Thoughts on Ladies in Black

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What: Ladies in Black
Where: Regent Theatre, Melbourne


Playing at the Regent Theatre until March 19th, 2017

Amongst the Goliath-sized offerings currently in Melbourne, comes the character-driven tale, Ladies in Black. Based on Madeleine St John’s 1993 novel, The Women in Black; it’s a story about growing up, fitting in and standing out in a repressed world.

Set in the 1950s, clever and courteous, Lisa takes a temporary job at F.G. Goodes over her school Christmas break, where she meets the colourful characters working on the department store sales floor. The show relies heavily on the charm of Sarah Morrison (whom I’ve had the pleasure of meeting and she’s just as lovely out of character, perhaps even more so, than her on stage persona), without Sarah’s natural likability and sweetness, which she brings to Lisa, the show wouldn’t work.

As an audience member, in some respects, we are all Lisa – we all have/had our hopes and dreams, and we’re all finding/found our place in the world. Watching Lisa grow into that butterfly (the visual representation of this is when Lisa puts on the dreamy gown, Lisette), I was inspired in my own life. It’s not often a show and character can inspire you to want to do so much – but that’s the strength in Sarah’s performance, backed by Tim Finn’s music and lyrics, and Simon Phillips’ strong direction. It’s a show for anyone who has had a dream, achieved a dream or is still chasing the dream. And although the show may seem to be geared more towards a female audience, men will enjoy its charms just the same.

The sets and costumes are minimal, but where you would think a show would be devoid of colour when all the characters wear black within a simple set, this is not true. Although they do all wear their own individual styles of black; the colour itself comes from its characters and its fashion – especially the lavish and intricate designs in Model Gowns. Never once did I find myself wanting more from the look of the show – it is perfect in its simplicity – and I think that’s the first time I’ve ever said that and meant it.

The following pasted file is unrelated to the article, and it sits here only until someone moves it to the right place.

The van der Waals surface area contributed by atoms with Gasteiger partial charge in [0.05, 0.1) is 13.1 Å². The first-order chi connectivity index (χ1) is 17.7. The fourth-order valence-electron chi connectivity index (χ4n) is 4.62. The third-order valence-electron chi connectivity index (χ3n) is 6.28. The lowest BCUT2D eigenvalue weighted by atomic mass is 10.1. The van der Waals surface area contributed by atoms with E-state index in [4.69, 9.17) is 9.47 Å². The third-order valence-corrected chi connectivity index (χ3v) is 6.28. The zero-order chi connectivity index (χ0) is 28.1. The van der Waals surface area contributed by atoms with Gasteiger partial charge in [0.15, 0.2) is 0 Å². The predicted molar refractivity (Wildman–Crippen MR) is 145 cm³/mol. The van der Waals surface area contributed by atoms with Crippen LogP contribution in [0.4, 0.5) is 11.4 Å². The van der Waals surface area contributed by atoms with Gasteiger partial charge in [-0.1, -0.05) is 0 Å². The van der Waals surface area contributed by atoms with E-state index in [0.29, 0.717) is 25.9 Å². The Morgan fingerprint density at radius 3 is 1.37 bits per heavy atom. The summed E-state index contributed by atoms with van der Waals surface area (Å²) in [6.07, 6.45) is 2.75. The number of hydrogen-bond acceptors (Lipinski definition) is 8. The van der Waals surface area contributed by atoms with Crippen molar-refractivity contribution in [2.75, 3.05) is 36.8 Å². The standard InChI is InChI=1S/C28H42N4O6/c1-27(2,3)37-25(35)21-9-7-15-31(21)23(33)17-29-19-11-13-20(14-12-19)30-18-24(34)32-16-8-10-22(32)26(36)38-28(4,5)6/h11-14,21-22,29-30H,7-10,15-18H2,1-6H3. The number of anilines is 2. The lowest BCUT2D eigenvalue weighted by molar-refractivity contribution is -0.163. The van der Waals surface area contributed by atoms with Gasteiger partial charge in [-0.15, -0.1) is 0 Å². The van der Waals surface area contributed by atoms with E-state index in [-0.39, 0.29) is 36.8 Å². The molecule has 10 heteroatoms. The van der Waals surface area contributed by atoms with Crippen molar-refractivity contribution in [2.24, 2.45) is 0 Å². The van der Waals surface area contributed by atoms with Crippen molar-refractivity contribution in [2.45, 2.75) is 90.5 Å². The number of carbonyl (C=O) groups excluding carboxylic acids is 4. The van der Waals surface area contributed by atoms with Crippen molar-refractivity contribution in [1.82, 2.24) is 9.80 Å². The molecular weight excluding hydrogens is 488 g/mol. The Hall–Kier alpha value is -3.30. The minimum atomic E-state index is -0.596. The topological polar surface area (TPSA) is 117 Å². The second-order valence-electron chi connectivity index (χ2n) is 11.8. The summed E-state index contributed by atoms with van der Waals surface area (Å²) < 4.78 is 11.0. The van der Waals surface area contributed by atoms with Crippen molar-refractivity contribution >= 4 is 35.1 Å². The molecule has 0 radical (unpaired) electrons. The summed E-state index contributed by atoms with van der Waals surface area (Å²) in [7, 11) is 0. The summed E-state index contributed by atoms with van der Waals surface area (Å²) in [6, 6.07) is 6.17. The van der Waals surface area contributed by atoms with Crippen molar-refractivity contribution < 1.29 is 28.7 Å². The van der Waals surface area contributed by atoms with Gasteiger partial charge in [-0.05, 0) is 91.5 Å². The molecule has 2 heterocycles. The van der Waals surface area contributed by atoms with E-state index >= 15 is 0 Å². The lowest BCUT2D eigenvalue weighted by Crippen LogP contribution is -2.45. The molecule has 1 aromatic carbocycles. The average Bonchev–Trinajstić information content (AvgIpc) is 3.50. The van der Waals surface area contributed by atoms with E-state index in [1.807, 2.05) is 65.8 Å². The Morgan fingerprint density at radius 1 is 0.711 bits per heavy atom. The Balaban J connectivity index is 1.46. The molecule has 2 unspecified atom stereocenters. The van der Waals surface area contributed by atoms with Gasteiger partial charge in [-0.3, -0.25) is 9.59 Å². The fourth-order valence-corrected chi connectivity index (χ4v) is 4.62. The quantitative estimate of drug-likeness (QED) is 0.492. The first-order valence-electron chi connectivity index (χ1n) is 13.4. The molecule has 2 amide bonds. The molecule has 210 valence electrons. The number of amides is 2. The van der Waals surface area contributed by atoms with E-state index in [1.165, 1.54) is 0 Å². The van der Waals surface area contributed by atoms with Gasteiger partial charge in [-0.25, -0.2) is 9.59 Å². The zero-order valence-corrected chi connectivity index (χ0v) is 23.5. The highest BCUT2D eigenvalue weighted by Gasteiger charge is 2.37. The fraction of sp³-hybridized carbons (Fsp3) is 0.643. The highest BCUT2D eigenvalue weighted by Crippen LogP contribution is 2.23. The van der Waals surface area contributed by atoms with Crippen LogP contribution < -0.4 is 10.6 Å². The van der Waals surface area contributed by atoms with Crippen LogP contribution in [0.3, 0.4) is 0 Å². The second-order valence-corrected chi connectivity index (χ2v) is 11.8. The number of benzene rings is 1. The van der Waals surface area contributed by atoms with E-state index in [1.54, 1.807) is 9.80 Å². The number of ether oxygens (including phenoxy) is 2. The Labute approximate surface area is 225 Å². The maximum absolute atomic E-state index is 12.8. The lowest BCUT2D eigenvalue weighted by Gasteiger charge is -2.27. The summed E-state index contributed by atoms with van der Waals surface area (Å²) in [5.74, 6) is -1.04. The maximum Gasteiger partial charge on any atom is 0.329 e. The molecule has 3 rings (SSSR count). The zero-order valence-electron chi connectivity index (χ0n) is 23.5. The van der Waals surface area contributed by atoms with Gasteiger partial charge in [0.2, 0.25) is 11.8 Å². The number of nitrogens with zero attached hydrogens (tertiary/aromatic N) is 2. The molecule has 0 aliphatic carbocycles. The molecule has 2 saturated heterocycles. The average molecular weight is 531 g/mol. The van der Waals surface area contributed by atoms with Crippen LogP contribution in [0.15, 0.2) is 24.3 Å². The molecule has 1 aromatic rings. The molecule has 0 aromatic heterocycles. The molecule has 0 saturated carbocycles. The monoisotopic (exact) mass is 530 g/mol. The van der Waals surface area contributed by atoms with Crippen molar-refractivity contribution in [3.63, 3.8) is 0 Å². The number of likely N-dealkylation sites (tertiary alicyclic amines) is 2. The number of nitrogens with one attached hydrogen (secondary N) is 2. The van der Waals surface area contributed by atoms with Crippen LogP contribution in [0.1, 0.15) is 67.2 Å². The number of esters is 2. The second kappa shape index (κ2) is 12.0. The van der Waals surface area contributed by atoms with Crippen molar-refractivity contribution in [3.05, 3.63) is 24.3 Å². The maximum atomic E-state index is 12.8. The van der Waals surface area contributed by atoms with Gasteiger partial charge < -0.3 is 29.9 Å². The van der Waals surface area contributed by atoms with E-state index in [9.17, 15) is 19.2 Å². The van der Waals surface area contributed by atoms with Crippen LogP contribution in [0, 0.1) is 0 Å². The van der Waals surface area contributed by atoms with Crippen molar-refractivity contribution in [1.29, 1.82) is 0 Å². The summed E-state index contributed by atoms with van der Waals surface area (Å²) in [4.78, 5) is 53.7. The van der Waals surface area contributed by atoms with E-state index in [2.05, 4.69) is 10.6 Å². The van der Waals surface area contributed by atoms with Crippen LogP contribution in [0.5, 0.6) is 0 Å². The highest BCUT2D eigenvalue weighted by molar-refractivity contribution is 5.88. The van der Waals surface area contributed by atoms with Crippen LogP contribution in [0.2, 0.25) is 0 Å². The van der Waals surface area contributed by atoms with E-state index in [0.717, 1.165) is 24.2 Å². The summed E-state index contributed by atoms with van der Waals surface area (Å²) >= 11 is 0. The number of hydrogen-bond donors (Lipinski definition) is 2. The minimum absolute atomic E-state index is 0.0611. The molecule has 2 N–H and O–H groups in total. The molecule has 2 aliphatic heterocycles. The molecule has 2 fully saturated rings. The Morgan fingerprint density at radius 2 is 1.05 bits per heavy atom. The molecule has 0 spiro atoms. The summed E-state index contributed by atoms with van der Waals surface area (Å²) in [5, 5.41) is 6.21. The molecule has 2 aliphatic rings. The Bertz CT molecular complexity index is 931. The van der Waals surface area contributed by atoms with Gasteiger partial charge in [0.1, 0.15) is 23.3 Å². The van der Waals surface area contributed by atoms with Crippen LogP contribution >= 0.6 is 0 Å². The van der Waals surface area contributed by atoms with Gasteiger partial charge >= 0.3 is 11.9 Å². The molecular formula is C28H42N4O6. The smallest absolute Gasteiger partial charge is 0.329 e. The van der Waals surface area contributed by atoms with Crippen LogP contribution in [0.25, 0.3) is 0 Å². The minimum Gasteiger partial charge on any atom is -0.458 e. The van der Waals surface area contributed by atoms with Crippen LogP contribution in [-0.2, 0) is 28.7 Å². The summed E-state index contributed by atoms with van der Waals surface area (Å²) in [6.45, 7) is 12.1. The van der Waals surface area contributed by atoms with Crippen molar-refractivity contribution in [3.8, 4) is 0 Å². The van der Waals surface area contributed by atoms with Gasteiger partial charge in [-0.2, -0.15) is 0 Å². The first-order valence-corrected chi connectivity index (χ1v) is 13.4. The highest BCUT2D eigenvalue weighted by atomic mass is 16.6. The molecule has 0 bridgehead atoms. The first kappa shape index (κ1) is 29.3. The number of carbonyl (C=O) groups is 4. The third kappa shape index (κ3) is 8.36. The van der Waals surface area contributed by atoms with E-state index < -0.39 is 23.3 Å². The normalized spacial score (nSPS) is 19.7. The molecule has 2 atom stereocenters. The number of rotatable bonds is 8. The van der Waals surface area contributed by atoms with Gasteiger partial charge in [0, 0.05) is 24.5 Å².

The cast itself is also small but the characters are so well-defined in the way they speak and dress, that never did I think this was a problem. The show also boasts strong performances by Natalie Gamsu, as Lisa’s wise mentor Magda; Madeleine Jones as Patty who longs for to have a child with her estranged husband Frank (Tamlyn Henderson); and Ellen Simpson, as Fay, who is looking for Mr Right in the seemingly hopeless dating pool. Ellen’s I Just Kissed a Continental was fun, comedic, joyous and all kinds of perfection – it was a show favourite of mine and many in the audience.

The biggest mystery lies in the lack of cast recording. Where is it? How can we get one? Is there a petition we can sign? The strength of the show lies in its lyrical catchiness. With and music lyrics written by Split Enz, Tim Finn, if you don’t leave the theatre singing along to I Got It At Goodes, Ladies in Black or the ever-popular, Bastard, you’re a liar.

After its sold out run with the Melbourne Theatre Company in 2016, Ladies in Black returns to Melbourne at the prestigious Regent Theatre until March 18th. The feedback and love of this show has been phenomenal, but it relies heavily on word-of-mouth because of its ‘small fish in a big musical pond’ stature. I cannot fault it, nor have I heard one bad thing.

Ladies in Black is a different kind of musical. It doesn’t rely on flashy costumes and overly choreographed dance numbers; it’s a very character driven story. It’s a small musical with a lot to offer, but you won’t know until you see it. You won’t be a disappointed.

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